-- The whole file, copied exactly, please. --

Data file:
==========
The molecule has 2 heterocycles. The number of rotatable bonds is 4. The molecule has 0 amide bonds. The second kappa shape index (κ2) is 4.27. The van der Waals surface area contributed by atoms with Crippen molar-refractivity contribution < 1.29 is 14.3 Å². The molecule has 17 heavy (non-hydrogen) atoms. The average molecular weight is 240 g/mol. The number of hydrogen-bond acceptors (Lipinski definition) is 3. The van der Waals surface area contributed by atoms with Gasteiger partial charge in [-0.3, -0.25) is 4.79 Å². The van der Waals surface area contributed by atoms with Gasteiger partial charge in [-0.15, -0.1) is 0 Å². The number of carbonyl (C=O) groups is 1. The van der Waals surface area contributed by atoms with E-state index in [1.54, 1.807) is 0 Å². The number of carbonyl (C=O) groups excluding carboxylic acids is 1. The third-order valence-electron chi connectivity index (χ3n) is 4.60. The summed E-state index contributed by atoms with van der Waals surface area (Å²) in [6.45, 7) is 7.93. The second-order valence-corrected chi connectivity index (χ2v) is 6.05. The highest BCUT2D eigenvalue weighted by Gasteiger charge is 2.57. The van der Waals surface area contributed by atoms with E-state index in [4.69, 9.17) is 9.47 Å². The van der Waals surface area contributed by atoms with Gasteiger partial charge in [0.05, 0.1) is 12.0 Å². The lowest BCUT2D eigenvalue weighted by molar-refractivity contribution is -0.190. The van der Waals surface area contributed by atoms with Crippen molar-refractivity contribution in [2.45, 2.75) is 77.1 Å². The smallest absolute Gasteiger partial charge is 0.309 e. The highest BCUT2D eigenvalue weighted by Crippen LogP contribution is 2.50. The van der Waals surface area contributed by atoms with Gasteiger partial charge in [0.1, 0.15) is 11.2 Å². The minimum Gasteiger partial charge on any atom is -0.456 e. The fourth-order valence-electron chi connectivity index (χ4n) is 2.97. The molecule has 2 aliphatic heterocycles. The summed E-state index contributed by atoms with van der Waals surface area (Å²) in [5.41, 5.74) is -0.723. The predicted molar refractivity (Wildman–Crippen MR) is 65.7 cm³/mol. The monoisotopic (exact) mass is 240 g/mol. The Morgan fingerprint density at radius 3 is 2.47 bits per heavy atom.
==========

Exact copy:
The molecule has 2 heterocycles. The number of rotatable bonds is 4. The molecule has 0 amide bonds. The second kappa shape index (κ2) is 4.27. The van der Waals surface area contributed by atoms with Crippen molar-refractivity contribution < 1.29 is 14.3 Å². The molecule has 17 heavy (non-hydrogen) atoms. The average molecular weight is 240 g/mol. The number of hydrogen-bond acceptors (Lipinski definition) is 3. The van der Waals surface area contributed by atoms with Gasteiger partial charge in [-0.3, -0.25) is 4.79 Å². The van der Waals surface area contributed by atoms with Gasteiger partial charge in [-0.15, -0.1) is 0 Å². The number of carbonyl (C=O) groups is 1. The van der Waals surface area contributed by atoms with E-state index in [1.54, 1.807) is 0 Å². The number of carbonyl (C=O) groups excluding carboxylic acids is 1. The third-order valence-electron chi connectivity index (χ3n) is 4.60. The summed E-state index contributed by atoms with van der Waals surface area (Å²) in [6.45, 7) is 7.93. The second-order valence-corrected chi connectivity index (χ2v) is 6.05. The highest BCUT2D eigenvalue weighted by Gasteiger charge is 2.57. The van der Waals surface area contributed by atoms with E-state index in [4.69, 9.17) is 9.47 Å². The van der Waals surface area contributed by atoms with Gasteiger partial charge in [0.05, 0.1) is 12.0 Å². The lowest BCUT2D eigenvalue weighted by molar-refractivity contribution is -0.190. The van der Waals surface area contributed by atoms with Crippen molar-refractivity contribution in [2.45, 2.75) is 77.1 Å². The smallest absolute Gasteiger partial charge is 0.309 e. The highest BCUT2D eigenvalue weighted by Crippen LogP contribution is 2.50. The van der Waals surface area contributed by atoms with Gasteiger partial charge in [0.1, 0.15) is 11.2 Å². The minimum Gasteiger partial charge on any atom is -0.456 e. The fourth-order valence-electron chi connectivity index (χ4n) is 2.97. The molecule has 2 aliphatic heterocycles. The summed E-state index contributed by atoms with van der Waals surface area (Å²) in [5.41, 5.74) is -0.723. The predicted molar refractivity (Wildman–Crippen MR) is 65.7 cm³/mol. The monoisotopic (exact) mass is 240 g/mol. The Morgan fingerprint density at radius 3 is 2.47 bits per heavy atom.